7 of 7 people found the following review helpful
Kind of an overkill for my computer room.,
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This review is from: ZVOX 525 Low-Profile Single-Cabinet Surround Sound System (Discontinued by Manufacturer) (Electronics)
Note that speaker selection is highly personal and subjective, and one should audition a speaker system before buying, if possible (meaning, don't solely rely on someone's opinion, especially mine). And let's face it, one-box audio solutions aren't for the vast majority of people. Fortunately, Zvox allows a 30-day audition period. If you don't like it, send it back on their dime. When one thinks about it, listening to a system at your convenience and in your own home environment is much better (and obviously a more accurate and complete test) than listening to a system for an hour at a high-traffic retail store (although you have to pay for the system and wait to get your money refunded should it not meet your expectations). Also remember that Zvox systems are 2.1 stereo systems, not 5.1 surround sound systems.
I looked at several very promising computer speaker systems before I opted for this Zvox (M-Audio, Audioengine, Razer and Logitech). I was replacing a pretty decent Monsoon 2.1 system that had gotten long in the tooth (it's now supplying sound to my older computer). My decision was made because I knew exactly what to expect from Zvox, while the other systems were unknowns (although all received generally very good to excellent professional and amateur reviews, and all seem like they would do a good job -- matter-of-fact, I probably would have been satisfied with any of them). And while the Zvox was a bit more expensive than most of the others I was considering, I wanted to stay within what I already knew. I also like how the 525 looks and fits on my desktop. It's a sleek looking unit.
This is the second Zvox sound system I have purchased. The other model is the 550 and I use that with my HDTV in the family room. Since both Zvox models use identical speakers and the same 60 watt amplifier, and both have the same quality MDF construction (no plastic), they would naturally sound very similar (although the 550 is a bit more robust because of its larger enclosure size -- over 300 cubic inches larger). One can look at my review of the 550 for details and understand how the 525 system performs. This model has all the positives and negatives of the 550, except I don't have to mess with a direct line-of-sight, credit-card-sized remote. Zvox changed these remotes since I purchased my 550 (although the new remote isn't exactly what I consider a great improvement, other than it is not as restrictive in its line-of-sight).
I find it a bit disconcerting that Zvox doesn't publish the frequency response of this system, but I suspect it can go down to around 50 Hz ... Note: I just emailed their customer service and they stated it goes down to 48 Hz (the 550 is rated down to 45 Hz). Because the room it is in is smaller (about 800 cubic feet vs 1800 cubic feet where I have the 550), it can be overpowering at times. And since my iMac sets on top of this magnetically shielded speaker system, I'm in much closer proximity than I am with my 550, which leads to some unexpected results.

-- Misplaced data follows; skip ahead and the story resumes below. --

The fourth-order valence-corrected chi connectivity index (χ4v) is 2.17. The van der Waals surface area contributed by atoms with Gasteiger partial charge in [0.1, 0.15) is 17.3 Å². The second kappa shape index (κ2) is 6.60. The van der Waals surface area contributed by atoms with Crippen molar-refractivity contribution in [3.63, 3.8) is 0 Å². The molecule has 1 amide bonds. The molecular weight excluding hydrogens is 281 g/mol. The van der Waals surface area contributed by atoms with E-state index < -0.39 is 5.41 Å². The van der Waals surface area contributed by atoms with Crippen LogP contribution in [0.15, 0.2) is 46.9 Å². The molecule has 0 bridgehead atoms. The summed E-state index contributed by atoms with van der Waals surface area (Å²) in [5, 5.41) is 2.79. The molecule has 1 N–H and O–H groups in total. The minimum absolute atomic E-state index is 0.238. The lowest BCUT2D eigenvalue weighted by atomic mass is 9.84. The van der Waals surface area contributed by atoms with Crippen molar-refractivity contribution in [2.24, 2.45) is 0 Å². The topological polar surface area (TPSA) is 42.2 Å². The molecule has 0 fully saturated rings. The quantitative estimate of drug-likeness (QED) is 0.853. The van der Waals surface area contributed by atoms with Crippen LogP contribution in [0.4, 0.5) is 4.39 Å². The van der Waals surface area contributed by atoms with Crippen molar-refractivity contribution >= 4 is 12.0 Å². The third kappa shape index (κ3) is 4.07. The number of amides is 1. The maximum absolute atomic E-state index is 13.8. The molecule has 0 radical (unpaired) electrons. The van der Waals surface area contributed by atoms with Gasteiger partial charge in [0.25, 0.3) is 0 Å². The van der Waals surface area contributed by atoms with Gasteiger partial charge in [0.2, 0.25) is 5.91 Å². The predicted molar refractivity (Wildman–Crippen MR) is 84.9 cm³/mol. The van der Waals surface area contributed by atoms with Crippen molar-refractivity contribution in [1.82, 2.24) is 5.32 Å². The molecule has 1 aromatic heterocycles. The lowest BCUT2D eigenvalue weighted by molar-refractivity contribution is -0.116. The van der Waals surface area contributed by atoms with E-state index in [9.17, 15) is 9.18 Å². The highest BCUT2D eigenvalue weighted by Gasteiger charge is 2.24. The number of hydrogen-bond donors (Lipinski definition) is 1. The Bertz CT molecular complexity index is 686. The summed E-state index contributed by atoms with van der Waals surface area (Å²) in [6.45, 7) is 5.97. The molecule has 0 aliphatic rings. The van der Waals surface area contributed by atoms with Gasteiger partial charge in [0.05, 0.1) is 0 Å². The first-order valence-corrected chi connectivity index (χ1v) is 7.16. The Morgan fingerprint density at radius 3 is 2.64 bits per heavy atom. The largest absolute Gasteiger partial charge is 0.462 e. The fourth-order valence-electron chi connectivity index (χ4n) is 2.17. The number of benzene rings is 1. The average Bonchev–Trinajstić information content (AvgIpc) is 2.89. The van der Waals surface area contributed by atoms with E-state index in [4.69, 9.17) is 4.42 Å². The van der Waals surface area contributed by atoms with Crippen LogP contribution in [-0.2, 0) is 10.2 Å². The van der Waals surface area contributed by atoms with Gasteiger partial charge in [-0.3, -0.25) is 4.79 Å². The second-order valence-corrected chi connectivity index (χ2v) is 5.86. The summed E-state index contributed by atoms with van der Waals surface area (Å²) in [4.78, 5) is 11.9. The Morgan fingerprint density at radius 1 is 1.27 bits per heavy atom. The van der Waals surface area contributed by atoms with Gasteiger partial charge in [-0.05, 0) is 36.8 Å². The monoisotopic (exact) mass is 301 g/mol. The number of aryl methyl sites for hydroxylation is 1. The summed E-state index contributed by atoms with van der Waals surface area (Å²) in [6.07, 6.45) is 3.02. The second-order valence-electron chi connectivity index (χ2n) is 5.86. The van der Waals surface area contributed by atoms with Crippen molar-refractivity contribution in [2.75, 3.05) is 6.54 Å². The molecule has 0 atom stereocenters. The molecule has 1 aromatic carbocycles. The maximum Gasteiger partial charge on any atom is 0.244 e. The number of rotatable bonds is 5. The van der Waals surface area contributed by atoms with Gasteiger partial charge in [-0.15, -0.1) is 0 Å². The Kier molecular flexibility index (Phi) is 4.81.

Of interest is my PhaseCue setting. I had to turn this down drastically. The expanded sound stage seemed completely false due to the fact one expects a certain amount of separation when in close proximity to a computer's stereo speakers (hearing sounds far off to my left and right were a bit troublesome to me). Of course, if I were sitting 6 to 8 feet away, a larger PhaseCue setting might be in order.
I rate this system the same as my 550, a solid 7 out of 10, or a 4-star rating (actually, a bit better than 3-1/2 stars), even though my 550 has a deeper bass response (but I like that the 525 is smaller, which was an advantage to me in this particular situation). I'd rate these systems a bit higher if Zvox ever puts out a good remote with a better layout, and allows the user to select the treble, bass and PhaseCue with something other than blinking LED lights as a guide (I'm not holding my breath). Make no mistake, sound-wise, these are very good and accurate systems that pack some surprising punch, and are rated highly by professional reviewers. Plus, these are a breeze to set up (I'm talking minutes). And while I am using this for my computer room (admittedly an overkill), I feel it would be better served in a family room environment, as long as the room is not too large.
Note: If you are looking for a more robust deeper end, these systems are a snap to add any powered subwoofer you may choose (it takes one RCA cable to hook up your sub ... although it does take time and experimenting to set the sub location and crossover point).
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Initial post: Sep 22, 2011 5:19:15 AM PDT
James Gaither Wilson III says:
"And let's face it, one-box audio solutions aren't for the vast majority of people."
I would say the opposite. Most people would rather not deal with multiple pieces of equipment and having to hide cables all over the room. I'm guessing you meant a vast majority of audiophiles?
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